The Clalit health maintenance organization is deducting 20 percent from the salaries of doctors who did not punch time clocks last month in accordance with the wage agreement signed with the Israeli Medical Association last summer. The doctors' February wages are due to be paid this morning.
Hundreds of doctors working for Clalit-owned hospital will be affected, as some 80 percent of the physicians at Schneider Children's Hospital, 70 percent of those at Beilinson and 60 percent of those at Meir and Hasharon hospitals did not punch in.
Clalit announced that this was only a minimal reduction given the rate of the doctors' "absences," adding that any doctor who could prove that he worked the hours that were deducted from his salary could ask for a personal reassessment.
Government-owned hospitals, which paid their doctors last week, did not dock the pay of physicians who did not clock in. A source involved with the issue said the government could not reduce the doctors' pay because "the lists the state has regarding the scope of the 'rebellion' are not updated, while Clalit can immediately identify, through its central system, which doctors are rebelling."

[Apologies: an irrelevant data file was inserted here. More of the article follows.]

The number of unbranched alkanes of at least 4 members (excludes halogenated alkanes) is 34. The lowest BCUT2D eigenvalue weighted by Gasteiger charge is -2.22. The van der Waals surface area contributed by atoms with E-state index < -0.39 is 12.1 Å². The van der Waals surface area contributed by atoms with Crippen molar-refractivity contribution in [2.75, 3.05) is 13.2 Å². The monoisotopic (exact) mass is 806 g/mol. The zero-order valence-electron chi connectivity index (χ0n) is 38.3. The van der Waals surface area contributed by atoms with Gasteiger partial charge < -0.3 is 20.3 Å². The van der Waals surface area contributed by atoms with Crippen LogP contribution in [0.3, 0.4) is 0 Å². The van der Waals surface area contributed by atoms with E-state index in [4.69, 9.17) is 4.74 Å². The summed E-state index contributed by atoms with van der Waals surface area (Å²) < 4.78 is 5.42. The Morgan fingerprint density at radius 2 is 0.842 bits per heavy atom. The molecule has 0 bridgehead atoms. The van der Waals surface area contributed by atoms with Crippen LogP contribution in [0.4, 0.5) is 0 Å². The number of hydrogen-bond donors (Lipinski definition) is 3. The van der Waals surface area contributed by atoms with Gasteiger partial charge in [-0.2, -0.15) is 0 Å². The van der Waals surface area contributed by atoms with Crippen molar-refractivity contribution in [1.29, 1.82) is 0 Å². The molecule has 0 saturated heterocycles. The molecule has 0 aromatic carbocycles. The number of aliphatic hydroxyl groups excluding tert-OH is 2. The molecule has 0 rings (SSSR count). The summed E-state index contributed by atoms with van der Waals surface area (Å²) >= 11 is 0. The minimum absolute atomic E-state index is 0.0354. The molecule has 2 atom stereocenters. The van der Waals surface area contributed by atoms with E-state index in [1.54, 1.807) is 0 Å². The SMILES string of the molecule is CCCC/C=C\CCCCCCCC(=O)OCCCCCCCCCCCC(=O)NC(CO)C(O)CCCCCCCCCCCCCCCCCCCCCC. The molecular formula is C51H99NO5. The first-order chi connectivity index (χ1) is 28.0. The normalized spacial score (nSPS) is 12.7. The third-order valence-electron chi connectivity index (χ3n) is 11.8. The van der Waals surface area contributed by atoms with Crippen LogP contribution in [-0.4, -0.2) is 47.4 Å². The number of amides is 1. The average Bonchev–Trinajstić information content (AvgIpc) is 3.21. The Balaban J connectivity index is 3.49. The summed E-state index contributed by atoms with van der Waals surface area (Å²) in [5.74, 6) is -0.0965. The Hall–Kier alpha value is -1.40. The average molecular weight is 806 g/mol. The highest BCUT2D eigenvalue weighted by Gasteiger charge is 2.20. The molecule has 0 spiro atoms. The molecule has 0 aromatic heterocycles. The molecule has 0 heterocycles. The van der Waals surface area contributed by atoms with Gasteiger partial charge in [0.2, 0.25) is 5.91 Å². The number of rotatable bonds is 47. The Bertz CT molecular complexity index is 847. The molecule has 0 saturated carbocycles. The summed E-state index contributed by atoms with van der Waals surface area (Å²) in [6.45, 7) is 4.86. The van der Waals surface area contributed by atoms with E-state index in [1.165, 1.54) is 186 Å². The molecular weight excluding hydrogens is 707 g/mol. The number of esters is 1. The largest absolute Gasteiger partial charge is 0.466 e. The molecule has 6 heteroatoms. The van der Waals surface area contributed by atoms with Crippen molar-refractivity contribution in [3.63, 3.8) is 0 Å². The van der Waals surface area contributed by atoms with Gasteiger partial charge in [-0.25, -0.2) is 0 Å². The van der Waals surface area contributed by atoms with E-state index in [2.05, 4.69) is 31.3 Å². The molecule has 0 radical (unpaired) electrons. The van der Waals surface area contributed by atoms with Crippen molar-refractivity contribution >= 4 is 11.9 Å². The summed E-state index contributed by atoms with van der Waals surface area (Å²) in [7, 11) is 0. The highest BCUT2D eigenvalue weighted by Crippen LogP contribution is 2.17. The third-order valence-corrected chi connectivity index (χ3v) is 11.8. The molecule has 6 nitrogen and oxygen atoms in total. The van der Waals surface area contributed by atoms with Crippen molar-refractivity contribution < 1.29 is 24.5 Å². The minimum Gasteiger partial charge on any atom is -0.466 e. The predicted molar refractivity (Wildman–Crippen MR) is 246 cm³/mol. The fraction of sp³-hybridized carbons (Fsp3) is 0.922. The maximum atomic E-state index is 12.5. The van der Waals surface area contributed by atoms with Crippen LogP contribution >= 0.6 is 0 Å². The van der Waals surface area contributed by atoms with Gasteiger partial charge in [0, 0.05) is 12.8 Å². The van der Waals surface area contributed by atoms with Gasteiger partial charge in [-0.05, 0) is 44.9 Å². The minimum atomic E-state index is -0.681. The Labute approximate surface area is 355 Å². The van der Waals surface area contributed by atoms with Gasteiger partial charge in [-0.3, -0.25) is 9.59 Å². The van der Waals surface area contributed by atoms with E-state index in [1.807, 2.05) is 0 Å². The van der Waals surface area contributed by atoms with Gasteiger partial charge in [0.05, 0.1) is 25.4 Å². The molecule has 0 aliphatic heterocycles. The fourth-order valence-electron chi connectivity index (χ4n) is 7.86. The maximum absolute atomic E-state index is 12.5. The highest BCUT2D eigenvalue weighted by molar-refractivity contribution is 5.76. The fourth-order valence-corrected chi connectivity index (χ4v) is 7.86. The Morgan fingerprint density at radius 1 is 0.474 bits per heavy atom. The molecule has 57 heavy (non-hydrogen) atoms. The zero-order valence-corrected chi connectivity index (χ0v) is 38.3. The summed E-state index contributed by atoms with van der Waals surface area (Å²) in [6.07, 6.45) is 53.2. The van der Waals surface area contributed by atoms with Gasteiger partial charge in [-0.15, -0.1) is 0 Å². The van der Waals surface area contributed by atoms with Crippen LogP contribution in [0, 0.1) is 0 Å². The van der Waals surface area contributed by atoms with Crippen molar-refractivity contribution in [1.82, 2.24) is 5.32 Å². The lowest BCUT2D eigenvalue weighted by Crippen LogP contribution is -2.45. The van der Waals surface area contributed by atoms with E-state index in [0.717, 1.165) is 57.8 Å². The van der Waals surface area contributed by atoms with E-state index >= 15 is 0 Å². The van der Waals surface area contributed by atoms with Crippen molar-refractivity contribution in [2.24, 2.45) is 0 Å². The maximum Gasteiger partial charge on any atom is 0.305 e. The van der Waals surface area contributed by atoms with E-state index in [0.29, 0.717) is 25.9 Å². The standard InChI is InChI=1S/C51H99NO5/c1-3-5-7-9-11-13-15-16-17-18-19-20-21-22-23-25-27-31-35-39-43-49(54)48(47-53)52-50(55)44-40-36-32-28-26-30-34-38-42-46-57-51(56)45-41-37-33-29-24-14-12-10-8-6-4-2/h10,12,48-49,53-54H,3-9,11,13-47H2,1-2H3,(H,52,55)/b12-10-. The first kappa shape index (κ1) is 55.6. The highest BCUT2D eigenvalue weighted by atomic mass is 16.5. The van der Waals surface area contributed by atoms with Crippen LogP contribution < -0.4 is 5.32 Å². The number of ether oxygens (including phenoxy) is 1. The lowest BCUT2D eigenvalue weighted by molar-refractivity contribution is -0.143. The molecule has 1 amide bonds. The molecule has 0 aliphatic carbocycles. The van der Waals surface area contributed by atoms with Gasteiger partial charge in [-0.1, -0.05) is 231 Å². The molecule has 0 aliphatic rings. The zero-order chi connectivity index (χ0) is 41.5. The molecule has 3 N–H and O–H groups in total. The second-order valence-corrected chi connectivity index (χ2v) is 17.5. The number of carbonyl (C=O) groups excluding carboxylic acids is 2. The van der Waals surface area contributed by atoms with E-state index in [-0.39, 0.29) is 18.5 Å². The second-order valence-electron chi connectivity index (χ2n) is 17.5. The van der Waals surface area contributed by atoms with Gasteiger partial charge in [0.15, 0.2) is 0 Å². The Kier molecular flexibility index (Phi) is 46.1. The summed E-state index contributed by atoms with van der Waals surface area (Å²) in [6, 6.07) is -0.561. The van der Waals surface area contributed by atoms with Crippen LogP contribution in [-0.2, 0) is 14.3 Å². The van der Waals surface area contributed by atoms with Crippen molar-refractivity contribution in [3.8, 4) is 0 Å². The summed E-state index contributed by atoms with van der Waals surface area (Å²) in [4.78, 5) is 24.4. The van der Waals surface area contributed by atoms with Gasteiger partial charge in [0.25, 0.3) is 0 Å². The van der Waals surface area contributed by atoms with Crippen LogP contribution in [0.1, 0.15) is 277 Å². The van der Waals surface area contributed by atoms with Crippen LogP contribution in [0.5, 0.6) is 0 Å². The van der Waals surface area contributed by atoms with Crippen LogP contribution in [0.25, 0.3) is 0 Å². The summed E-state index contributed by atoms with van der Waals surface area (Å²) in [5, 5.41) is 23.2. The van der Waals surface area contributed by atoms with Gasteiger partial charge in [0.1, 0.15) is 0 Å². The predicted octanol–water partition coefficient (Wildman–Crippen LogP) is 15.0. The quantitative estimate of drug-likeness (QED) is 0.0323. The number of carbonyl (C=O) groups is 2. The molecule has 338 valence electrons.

Doctors in the government hospitals who are angry about having to clock in said that this month they were moving to stage two of their struggle. This month, they said, they would clock in and out, but at the same time they would also write down every single activity that they did at work and any work-related activity they performed at home, with the intent of submitting worksheets with substantial amounts of overtime on them.
Senior doctors said that if the state did not pay for all the activities that would be included in their worksheets for March, they would file individual suits against the state for withholding wages.
On Sunday, the Tel Aviv Regional Labor Court heard a suit that Clalit filed against the IMA, demanding that it discipline those doctors who don't clock in. The IMA responded that the current protest was by individual doctors, and it was up to their employers to sanction them.
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